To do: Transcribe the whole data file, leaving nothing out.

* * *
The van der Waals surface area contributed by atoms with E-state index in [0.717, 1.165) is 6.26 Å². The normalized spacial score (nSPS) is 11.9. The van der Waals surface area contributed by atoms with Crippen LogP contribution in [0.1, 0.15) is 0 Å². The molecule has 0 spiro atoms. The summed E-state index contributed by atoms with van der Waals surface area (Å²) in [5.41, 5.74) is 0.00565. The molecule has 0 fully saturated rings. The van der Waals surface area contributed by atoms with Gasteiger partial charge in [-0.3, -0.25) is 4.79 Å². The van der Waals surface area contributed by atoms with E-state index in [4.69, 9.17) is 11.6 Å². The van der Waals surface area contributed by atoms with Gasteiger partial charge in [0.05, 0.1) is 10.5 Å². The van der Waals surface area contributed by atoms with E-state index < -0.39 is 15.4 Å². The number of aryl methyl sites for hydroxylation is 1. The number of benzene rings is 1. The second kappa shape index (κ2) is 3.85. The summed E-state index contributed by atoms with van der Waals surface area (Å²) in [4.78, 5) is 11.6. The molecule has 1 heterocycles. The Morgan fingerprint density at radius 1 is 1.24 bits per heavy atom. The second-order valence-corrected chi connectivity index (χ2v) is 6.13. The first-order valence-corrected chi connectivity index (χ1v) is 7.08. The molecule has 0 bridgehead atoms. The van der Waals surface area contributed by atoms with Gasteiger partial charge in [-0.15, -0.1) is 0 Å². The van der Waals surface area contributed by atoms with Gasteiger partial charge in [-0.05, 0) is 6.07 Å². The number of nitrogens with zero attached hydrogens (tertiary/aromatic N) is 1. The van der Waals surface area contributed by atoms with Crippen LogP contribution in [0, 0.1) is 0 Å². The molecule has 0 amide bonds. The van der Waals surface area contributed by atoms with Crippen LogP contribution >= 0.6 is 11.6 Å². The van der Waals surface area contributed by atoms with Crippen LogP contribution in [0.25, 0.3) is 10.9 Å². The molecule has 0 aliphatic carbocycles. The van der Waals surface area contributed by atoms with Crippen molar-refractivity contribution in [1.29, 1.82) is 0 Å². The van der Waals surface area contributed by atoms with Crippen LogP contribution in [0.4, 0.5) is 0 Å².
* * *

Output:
The van der Waals surface area contributed by atoms with E-state index in [0.717, 1.165) is 6.26 Å². The normalized spacial score (nSPS) is 11.9. The van der Waals surface area contributed by atoms with Crippen LogP contribution in [0.1, 0.15) is 0 Å². The molecule has 0 spiro atoms. The summed E-state index contributed by atoms with van der Waals surface area (Å²) in [5.41, 5.74) is 0.00565. The molecule has 0 fully saturated rings. The van der Waals surface area contributed by atoms with Gasteiger partial charge in [-0.3, -0.25) is 4.79 Å². The van der Waals surface area contributed by atoms with E-state index in [4.69, 9.17) is 11.6 Å². The van der Waals surface area contributed by atoms with Gasteiger partial charge in [0.05, 0.1) is 10.5 Å². The van der Waals surface area contributed by atoms with E-state index < -0.39 is 15.4 Å². The number of aryl methyl sites for hydroxylation is 1. The number of benzene rings is 1. The second kappa shape index (κ2) is 3.85. The summed E-state index contributed by atoms with van der Waals surface area (Å²) in [4.78, 5) is 11.6. The molecule has 1 heterocycles. The Morgan fingerprint density at radius 1 is 1.24 bits per heavy atom. The second-order valence-corrected chi connectivity index (χ2v) is 6.13. The first-order valence-corrected chi connectivity index (χ1v) is 7.08. The molecule has 0 bridgehead atoms. The van der Waals surface area contributed by atoms with Gasteiger partial charge in [-0.15, -0.1) is 0 Å². The van der Waals surface area contributed by atoms with Gasteiger partial charge in [-0.05, 0) is 6.07 Å². The number of nitrogens with zero attached hydrogens (tertiary/aromatic N) is 1. The van der Waals surface area contributed by atoms with Crippen LogP contribution in [0, 0.1) is 0 Å². The molecule has 0 amide bonds. The van der Waals surface area contributed by atoms with Crippen LogP contribution >= 0.6 is 11.6 Å². The van der Waals surface area contributed by atoms with Crippen LogP contribution in [0.25, 0.3) is 10.9 Å². The molecule has 0 aliphatic carbocycles. The van der Waals surface area contributed by atoms with Crippen molar-refractivity contribution in [1.29, 1.82) is 0 Å². The van der Waals surface area contributed by atoms with Crippen LogP contribution in [0.4, 0.5) is 0 Å².